By Allen Payton
Candidate for County Supervisor in District Three, Diane Burgis filed a complaint with the Fair Political Practices Commission (FPPC) on Tuesday, against her opponent, Steve Barr, alleging his campaign failed to publicly disclose $19,457 in large donor contributions within the required 24-hour reporting period. burgis-complaint-v-barr
The FPPC is the enforcement agency for the California Political Reform Act. The Act covers campaign finance and lobbying reporting, campaign advertising disclosure, and conflicts of interest laws regarding public officials. The financial disclosure rules state that all campaigns must report monetary contributions of $1,000 or more within 24 hours of receipt, or within 48 hours for non-monetary, in-kind contributions beginning 90 days before an election using a 497 form. That period began on August 1oth, this year. fppc-reporting-rules
The complaint alleges the Steve Barr for Supervisor 2016 campaign failed to file the 497 reports on time, on at least ten occasions, only reporting the contributions on its first required campaign report, which he filed on September 28, 2016. Those contributions and dates they were received are as follows:
- $1,150 on August 18 from Richland Real Estate Fund, LLC of Irvine, CA (41 days past due)
- $1,000 on August 24 from Bloomfield Vineyards of Brentwood, CA (34 days past due)
- $1,500 on August 28 from the Aloha Club of Byron, CA (29 days past due)
- $1,675 on September 8 from Balfour Properties (19 days past due)
- $1,675 on September 12 from the Committee to Re-Elect Robert Taylor of Brentwood, CA (15 days past due)
- $5,000 on September 12 from CREPAC-C.A.R. of Los Angeles, CA (15 days past due)
- $1,675 on September 14 from Premier Floor Care, Inc. of Walnut Creek, CA (13 days past due)
- $1,000 on September 22 from ASM Investment Properties, LLC of Oakley, (5 days past due)
- $2,000 on September 23 from Build Jobs PAC of Walnut Creek, CA 9 (2 days past due)
- $2,782 on September 24 from Pacific Union of Danville, CA (1 day past due)
If the state confirms misreporting, penalties could equal $10 per day plus up to $5,000 per violation, a potential penalty of up to $51,730, more than the value of all contributions combined, Burgis’ campaign stated in a Wednesday press release.
If a fine is levied, more likely the maximum would be $1,740 for the 174 cumulative days past due at $10 per day, since each of the contributions have been reported.
“We were disappointed to find such significant financial mismanagement on the part of Mr. Barr,” said Rebecca Barrett, Burgis’ campaign manager. “He built his candidacy on his fiscal know-how and ability to follow the rules, yet it appears he’s been unable to meet his obligation to inform voters about who funds his campaign. It should make us wonder if Mr. Barr is truly ready for the job.”
When reached for comment, Barr offered the following statement:
“I received the complaint and have attempted to contact the FPPC and are awaiting a response and it appears we made a mistake in our reporting deadline. I take full responsibility for that mistake. And we will work with the FPPC on any amendments and accept any remedies that they see fit.”
“What we don’t know is whether or not we still need to file the forms after the fact, since the contributions have already been reported,” he continued.
“We have filed the 497’s for two contributions received since the last reporting period, including one just yesterday,” Barr added.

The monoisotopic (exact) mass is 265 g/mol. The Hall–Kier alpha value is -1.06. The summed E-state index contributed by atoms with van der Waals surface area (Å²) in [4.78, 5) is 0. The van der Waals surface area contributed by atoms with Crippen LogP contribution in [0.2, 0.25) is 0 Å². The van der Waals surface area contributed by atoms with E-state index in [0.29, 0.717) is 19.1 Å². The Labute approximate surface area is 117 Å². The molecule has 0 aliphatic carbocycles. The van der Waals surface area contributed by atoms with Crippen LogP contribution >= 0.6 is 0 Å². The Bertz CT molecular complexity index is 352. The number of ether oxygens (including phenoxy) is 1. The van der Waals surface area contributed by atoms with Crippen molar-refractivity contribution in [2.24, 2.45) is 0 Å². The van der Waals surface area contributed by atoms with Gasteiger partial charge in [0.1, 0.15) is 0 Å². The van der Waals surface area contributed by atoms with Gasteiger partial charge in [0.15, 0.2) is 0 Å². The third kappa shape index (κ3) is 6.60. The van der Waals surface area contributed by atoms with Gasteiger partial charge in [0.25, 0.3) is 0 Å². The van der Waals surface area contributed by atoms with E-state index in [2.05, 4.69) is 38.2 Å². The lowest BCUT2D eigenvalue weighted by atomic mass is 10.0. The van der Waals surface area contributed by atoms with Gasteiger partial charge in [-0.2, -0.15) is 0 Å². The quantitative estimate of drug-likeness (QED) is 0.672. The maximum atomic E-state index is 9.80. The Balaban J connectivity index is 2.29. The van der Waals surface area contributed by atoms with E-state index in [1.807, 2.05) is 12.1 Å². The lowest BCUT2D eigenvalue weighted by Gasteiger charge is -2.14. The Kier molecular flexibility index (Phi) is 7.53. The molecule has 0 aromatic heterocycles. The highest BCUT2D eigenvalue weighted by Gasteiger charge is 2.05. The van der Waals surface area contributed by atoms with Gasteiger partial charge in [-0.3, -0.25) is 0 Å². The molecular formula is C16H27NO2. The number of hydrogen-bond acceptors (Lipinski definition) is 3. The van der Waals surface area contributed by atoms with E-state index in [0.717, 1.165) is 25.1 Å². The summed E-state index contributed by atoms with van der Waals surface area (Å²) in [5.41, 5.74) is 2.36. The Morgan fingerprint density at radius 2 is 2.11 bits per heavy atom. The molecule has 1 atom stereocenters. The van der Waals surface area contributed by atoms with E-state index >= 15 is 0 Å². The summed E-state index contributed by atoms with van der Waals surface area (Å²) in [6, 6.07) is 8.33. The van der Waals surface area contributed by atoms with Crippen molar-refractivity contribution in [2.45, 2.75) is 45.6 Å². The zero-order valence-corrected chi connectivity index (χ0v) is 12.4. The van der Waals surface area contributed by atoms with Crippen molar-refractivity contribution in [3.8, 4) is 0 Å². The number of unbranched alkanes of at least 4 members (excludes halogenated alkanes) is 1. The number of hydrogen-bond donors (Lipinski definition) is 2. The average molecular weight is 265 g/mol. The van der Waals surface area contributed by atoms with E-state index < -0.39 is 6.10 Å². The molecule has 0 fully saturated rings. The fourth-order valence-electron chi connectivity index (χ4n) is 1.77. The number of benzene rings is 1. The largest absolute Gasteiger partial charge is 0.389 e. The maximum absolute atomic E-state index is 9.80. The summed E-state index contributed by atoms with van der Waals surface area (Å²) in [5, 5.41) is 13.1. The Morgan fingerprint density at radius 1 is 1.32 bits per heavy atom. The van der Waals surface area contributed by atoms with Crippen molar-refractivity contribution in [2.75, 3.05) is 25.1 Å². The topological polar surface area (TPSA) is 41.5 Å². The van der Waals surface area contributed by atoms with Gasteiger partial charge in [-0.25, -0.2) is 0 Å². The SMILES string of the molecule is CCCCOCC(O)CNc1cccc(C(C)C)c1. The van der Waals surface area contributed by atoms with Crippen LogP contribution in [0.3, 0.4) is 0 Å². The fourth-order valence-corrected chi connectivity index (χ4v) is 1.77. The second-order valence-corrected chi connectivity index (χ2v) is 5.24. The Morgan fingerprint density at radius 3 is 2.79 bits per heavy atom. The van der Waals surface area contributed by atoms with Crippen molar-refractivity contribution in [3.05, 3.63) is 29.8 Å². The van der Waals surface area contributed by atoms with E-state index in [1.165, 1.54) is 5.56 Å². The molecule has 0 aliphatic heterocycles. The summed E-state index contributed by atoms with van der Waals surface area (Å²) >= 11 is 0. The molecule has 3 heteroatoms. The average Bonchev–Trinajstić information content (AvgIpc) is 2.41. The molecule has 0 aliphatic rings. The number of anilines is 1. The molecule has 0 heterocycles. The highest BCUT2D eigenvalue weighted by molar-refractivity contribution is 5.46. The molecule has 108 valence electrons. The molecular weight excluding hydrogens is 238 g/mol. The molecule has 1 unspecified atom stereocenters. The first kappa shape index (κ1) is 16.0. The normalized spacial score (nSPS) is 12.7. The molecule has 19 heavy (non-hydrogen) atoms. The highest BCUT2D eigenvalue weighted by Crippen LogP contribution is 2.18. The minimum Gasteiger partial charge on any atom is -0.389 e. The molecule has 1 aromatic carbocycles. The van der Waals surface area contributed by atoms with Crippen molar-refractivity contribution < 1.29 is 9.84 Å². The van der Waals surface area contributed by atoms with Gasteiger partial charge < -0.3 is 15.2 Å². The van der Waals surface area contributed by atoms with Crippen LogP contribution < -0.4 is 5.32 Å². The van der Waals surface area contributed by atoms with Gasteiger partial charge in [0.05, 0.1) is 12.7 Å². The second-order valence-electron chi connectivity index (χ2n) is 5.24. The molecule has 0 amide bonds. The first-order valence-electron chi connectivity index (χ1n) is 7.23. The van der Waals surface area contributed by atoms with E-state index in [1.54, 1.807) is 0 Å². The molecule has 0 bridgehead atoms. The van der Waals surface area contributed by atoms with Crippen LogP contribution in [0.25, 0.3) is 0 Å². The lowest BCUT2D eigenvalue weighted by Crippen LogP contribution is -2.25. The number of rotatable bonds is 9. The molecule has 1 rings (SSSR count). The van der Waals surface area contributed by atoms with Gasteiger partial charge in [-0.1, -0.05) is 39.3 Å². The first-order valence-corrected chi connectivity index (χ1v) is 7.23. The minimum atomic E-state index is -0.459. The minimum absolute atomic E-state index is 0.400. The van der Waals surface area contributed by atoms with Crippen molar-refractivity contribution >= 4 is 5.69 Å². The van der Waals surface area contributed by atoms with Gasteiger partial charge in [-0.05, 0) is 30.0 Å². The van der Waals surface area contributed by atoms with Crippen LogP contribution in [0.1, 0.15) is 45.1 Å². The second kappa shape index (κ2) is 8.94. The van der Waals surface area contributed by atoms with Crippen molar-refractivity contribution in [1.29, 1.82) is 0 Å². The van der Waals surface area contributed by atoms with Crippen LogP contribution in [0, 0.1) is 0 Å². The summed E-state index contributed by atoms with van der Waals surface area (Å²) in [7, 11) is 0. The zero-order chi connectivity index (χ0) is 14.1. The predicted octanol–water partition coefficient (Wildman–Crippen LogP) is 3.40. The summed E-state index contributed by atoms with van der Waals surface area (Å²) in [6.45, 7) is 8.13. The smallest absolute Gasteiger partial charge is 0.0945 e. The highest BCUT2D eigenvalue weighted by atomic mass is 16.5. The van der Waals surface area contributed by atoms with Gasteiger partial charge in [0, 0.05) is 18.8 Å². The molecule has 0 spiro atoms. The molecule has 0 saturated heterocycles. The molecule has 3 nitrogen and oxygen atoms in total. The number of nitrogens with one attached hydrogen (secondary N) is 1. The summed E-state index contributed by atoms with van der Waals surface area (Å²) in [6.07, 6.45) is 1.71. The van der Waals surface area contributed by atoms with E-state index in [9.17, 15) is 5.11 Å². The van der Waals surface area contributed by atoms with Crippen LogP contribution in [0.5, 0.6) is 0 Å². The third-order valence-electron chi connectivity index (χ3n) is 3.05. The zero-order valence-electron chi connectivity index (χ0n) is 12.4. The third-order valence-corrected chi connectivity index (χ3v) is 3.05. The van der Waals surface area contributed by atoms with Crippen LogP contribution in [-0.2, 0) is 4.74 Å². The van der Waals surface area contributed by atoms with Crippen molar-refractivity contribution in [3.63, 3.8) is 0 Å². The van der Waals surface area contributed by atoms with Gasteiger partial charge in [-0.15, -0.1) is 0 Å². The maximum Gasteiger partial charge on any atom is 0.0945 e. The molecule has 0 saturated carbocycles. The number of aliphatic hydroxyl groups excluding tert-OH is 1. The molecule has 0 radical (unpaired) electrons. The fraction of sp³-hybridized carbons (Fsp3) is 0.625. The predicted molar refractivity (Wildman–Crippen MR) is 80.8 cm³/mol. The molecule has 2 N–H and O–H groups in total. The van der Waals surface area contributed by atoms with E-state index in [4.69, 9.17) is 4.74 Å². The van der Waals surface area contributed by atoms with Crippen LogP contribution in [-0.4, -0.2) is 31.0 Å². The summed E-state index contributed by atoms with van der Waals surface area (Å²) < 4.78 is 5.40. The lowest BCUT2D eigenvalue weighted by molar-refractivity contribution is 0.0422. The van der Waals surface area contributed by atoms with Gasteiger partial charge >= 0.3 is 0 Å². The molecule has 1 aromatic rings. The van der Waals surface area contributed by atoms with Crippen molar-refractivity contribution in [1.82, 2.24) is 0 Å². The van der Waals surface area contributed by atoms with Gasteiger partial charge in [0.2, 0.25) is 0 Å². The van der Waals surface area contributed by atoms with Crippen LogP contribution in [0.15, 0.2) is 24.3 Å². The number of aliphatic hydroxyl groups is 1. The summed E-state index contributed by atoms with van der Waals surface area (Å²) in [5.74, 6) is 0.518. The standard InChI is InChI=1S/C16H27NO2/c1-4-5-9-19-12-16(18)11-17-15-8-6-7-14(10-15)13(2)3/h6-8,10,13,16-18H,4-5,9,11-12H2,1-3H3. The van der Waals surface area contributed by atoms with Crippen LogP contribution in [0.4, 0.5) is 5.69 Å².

When reached for comment, County Clerk Joe Canciamilla was asked if Barr has to still file the 497’s if all the contributions in dispute have been reported on his latest 460 form all the contributions and who levies any fine that might be assessed.
“The forms are to be filed with us, since it’s a local office,” Canciamilla said. “It’s sort of a moot point at this stage, since they were disclosed but not within the time frame of the 24-hour reporting.”
“We’ve never fined anybody. We have to do some research to talk about whether we have the authority to levy the fine or the FPPC and if it’s discretionary,” he continued. “Until we get a formal complaint here, we’ll have to deal with it when we get it.”
A call and email to the FPPC garnered the following response:
“If people file a complaint with us, we can release a copy of the complaint five days after we receive it,” said Jay Wieringa, Communications Director for the FPPC. “The Commission made a decision to give people a chance to find out about a complaint against them before they read it in your paper, especially during non-campaign season.”
“But, during campaign season sometimes campaigns file complaints against another and then inform the media,” he continued. “We frown on it. We don’t like it. But we recognize it happens.”
Canciamilla later provided additional information.
“We did get an email about three weeks ago from the FPPC that any of these complaints be referred to them, to the Enforcement Division,” he said. “So that’s where it will go. It would be the FPPC or the District Attorney who would levy any fines.”
When asked again if Barr still had to file a 497 form for the contributions since they’ve already been reported on the 460 form, Canciamilla responded, “Retroactively? No. I’m not sure what the value would be to go back and file the 497’s now.”
A letter was sent by the FPPC’s Enforcement Division, yesterday, to Barr, his campaign and his wife Kathy, who serves as his campaign treasurer, informing them of the complaint. The letter states the agency will inform Burgis within 14 days if they intend to investigate the complaint, refer the complaint to another agency, take no action either because the Commission doesn’t have the authority or the allegations do not warrant any further action. fppc-letter-to-barrs
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